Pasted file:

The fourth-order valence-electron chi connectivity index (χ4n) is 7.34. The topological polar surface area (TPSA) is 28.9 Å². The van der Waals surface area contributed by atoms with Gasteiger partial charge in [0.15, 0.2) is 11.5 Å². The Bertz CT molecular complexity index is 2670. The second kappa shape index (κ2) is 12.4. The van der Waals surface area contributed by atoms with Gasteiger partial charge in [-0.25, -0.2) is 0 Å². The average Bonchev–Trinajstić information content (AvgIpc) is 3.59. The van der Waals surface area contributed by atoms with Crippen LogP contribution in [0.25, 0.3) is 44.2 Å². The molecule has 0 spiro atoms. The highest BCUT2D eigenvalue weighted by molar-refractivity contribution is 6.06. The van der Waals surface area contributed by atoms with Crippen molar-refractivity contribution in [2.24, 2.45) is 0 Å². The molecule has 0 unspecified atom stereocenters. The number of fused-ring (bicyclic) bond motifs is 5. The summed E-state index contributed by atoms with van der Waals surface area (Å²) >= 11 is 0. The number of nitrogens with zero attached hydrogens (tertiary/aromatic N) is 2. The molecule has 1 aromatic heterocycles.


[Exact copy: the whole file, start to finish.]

The fourth-order valence-electron chi connectivity index (χ4n) is 7.34. The topological polar surface area (TPSA) is 28.9 Å². The van der Waals surface area contributed by atoms with Gasteiger partial charge in [0.15, 0.2) is 11.5 Å². The Bertz CT molecular complexity index is 2670. The second kappa shape index (κ2) is 12.4. The van der Waals surface area contributed by atoms with Gasteiger partial charge in [-0.25, -0.2) is 0 Å². The average Bonchev–Trinajstić information content (AvgIpc) is 3.59. The van der Waals surface area contributed by atoms with Crippen LogP contribution in [0.25, 0.3) is 44.2 Å². The molecule has 0 spiro atoms. The highest BCUT2D eigenvalue weighted by molar-refractivity contribution is 6.06. The van der Waals surface area contributed by atoms with Crippen molar-refractivity contribution in [2.24, 2.45) is 0 Å². The molecule has 0 unspecified atom stereocenters. The number of fused-ring (bicyclic) bond motifs is 5. The summed E-state index contributed by atoms with van der Waals surface area (Å²) >= 11 is 0. The number of nitrogens with zero attached hydrogens (tertiary/aromatic N) is 2. The molecule has 1 aromatic heterocycles.